On Easter weekend, a Calgary pastor in Canada threw police out of his church. He was wild, screaming at the police to get out and calling them Nazis and Gestapo. My sympathies lay with both: I felt sorry for the police officers who were merely following orders: Trying to ensure compliance with public health directives. I also felt for the pastor.
He had an eastern European accent and is of an age when he he might well remember the oppression of a communist country. Seeing police come into the church service wearing guns, billyclubs, hand-cuffs, and tasers may have triggered memories of Stasi-like police intimidation, and jack-boot justice. This would certainly explain such a severe and extreme response by the pastor. (He was wrong to go outside his church and hurl insults at the police as they walked back to their cars.)
In retrospect, we must consider how these delicate, sensitive issues are approached. Tact and diplomacy are key. Pastors and religious leaders who ignore the serious threat to human life that the pandemic presents are ignoring their responsibilities as citizens. This is an extraordinary time of public health crisis! Their refusal to adhere to temporary policies put in place for the good of public health brings discredit to their Christian presence in their communities. Congregants who were unmasked and not obeying physical distancing will leave the church and enter the community. They may have been exposed to covid then take it—or one of the highly contagious and more dangerous variants—to their neighbours, people in the local grocery store or a pharmacy.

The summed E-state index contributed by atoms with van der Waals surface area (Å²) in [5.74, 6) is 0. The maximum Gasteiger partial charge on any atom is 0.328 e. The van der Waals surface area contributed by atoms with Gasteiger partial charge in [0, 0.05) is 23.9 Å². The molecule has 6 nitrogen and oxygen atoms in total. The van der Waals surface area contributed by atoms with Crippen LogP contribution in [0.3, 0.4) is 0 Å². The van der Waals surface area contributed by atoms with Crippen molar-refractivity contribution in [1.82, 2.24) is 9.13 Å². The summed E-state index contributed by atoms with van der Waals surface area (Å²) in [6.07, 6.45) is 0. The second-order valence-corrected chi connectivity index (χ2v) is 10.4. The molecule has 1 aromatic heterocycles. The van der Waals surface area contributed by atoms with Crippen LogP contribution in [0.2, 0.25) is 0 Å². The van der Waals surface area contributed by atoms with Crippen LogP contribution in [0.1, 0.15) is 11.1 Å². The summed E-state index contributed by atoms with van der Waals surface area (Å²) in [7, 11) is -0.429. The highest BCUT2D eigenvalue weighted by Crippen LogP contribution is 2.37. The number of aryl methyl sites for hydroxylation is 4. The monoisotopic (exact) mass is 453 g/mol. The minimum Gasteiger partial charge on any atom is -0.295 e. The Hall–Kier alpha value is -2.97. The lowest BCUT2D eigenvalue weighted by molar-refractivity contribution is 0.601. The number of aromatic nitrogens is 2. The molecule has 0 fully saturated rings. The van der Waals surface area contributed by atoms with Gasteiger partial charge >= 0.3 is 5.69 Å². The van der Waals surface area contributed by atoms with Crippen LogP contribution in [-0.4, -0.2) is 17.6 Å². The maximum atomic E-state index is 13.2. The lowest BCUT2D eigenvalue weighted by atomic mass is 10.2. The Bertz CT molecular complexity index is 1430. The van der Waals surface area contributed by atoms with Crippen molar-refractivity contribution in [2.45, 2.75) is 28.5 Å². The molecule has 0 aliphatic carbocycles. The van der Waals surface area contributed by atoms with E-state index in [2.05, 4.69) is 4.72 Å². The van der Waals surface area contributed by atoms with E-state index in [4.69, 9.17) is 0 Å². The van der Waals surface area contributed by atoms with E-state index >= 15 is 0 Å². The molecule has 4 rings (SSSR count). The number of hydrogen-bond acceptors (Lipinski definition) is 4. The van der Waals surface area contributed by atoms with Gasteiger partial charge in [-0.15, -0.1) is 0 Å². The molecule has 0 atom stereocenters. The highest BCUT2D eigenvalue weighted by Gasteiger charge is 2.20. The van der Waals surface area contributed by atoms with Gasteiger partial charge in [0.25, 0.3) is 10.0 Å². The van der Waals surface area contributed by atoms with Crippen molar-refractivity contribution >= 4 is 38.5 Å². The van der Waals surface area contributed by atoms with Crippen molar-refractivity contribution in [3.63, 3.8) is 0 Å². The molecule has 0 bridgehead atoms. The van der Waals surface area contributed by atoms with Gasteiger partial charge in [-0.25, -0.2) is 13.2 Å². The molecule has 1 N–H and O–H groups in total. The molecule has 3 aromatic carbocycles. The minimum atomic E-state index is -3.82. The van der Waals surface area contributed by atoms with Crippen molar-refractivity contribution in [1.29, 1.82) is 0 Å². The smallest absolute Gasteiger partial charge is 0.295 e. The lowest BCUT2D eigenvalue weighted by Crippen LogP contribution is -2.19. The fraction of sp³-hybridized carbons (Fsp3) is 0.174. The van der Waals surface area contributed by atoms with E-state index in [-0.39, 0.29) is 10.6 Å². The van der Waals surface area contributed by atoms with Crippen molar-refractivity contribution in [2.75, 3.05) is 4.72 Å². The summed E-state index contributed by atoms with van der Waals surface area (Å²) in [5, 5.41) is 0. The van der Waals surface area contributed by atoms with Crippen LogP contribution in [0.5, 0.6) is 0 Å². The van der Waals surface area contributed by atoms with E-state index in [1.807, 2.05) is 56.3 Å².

Current public health regulations are not meant to violate people’s freedom of religion, association or peaceful assembly. In times of national emergency, we must understand there is (and must be) a hierarchy of rights, beginning with the right to life and security of the person. The right of peaceful assembly must give way in times of a lethal pandemic that spreads by air and close proximity of people. To obstinately refuse to acknowledge this is irresponsible and shows a blatant disregard for others (love of neighbour).
I haven’t attended church in months. I don’t like it and miss it terribly. Online services and worship must suffice. I have underlying health conditions that put me at increased risk of contracting covid through public exposure. But it must be that way until the pandemic is over.
I’ve spent most of my adult life espousing the value, worth and dignity of every human life, and the fundamental right to life and protection. How could I now endanger others because of my lesser right of association and assembly? Churches have ways to connect with their members, and the community, through such things as Zoom, Facebook, FaceTime, Google Group Chat, email, or telephone conference calls. Granted they are grossly inferior to coming together in churches but It’s only for a while longer.
The Calgary city police are not Nazis. They are not Gestapo. They were trying to ensure public health regulations are followed, not strip people of their rights. To call them such terribly inflammatory things was wrong. The police officers were guilty of insensitivity, that’s all. They should have left their weapons, handcuffs and tasers in their cars to avoid any appearances of intimidation or bullying—especially when dealing with someone who may well have experienced real police thuggery in a communist country. They should not have interrupted a church service. They stepped into a hornet’s nest.
I call on all pastors and churches to cooperate and obey covid health directives. Use technology and online tools at your disposal to collectively worship our Lord. Granted, they are not the same as gathering as a church family, but it’s only for a short time longer until covid is under control and we can emerge into the sunlight again and resume our lives. Don’t portray covid restrictions as persecution of Christians. That is not right and you know it. Obey public health regulations for the health and well-being of your communities, and us all.